NUMERICAL INVESTIGATION OF METHANE AND FORMATION FLUID LEAKAGE ALONG THE CASING OF A DECOMMISSIONED SHALE GAS WELL
A conceptual model of a vertical decommissioned shale gas well is first developed, based on a geological sequence in the St. Lawrence Lowlands Basin (Quebec, Canada), containing from bottom to top, 200 m of Utica shale overlain by 750 m of low-permeable caprock (Lorraine Group), which is in turn overlain by a 50 m thick surficial sand aquifer. The geological sequence is intersected by a borehole with an external diameter of 200 mm and a casing annulus thickness of 50 mm. A parametric study of leakage scenarios is then conducted, assuming isothermal multi-phase, multi-component flow. The model is not calibrated, but the simulations are used to identify the possible range of leakage rates and the time scale for gas and contaminant migration along the casing annulus. Although observed properties of the geological formations of the St. Lawrence Lowlands Basin are used, the results presented here have broad outreach due to the similarity of hydrodynamic properties of other shale formations.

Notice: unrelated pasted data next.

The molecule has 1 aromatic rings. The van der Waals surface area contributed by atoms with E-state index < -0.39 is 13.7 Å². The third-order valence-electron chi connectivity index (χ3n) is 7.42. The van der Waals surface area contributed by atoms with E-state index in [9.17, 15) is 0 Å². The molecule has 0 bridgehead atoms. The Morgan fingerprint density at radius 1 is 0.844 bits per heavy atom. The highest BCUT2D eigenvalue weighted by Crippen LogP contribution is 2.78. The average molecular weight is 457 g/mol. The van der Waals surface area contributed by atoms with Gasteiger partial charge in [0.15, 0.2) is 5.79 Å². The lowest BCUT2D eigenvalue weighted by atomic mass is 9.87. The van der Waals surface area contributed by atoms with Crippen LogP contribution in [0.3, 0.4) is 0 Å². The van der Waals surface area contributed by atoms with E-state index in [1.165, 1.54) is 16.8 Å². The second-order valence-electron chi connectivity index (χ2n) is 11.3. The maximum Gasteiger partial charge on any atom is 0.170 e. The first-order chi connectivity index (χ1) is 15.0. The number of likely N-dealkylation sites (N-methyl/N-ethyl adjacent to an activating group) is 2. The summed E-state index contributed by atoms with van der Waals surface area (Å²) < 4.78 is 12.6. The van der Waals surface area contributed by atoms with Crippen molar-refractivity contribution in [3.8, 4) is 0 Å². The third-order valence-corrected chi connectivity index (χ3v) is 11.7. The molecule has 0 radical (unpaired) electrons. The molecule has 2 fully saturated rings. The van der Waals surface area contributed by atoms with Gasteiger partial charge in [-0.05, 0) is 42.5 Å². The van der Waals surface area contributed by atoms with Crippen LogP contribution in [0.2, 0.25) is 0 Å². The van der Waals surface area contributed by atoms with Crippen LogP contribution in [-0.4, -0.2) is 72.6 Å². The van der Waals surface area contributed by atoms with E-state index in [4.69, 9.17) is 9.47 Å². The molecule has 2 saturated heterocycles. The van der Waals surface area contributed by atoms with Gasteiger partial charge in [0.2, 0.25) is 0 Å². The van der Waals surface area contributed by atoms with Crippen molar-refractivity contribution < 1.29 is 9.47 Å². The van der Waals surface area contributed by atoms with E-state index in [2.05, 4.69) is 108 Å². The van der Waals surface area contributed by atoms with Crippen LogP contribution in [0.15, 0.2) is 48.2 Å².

The numerical results show that an adequately cemented borehole (with a casing annulus permeability kc ≤ 1 mD) can prevent methane and brine leakage over a time scale of up to 100 years. However, a poorly cemented borehole (kc ≥ 10 mD) can yield methane leakage rates ranging from 0.08 m³/day to more than 100 m³/day, depending on the hydrodynamic properties of the target formation and the quantity of mobile gas after abandonment. These leakage rates are consistent with Surface Casing Vent Flows (SCVF) reported for 952 wells (among 1019 wells with positive SCVF) examined between 1995 and 2013 in British Columbia. Simulated long-term brine leakage rates after 100 years for poorly cemented boreholes (kc ≥ 10 mD) are on the order of 10-4 m3/day (0.1 l/day). Based on scoping calculations with a well-mixed aquifer model, these rates are unlikely to have a major impact on groundwater quality in a confined aquifer since they would only increase chloride concentrations by about 1 mg/l above background, a negligible increase relative to the commonly recommended aesthetic objective of 250 mg/l for chloride.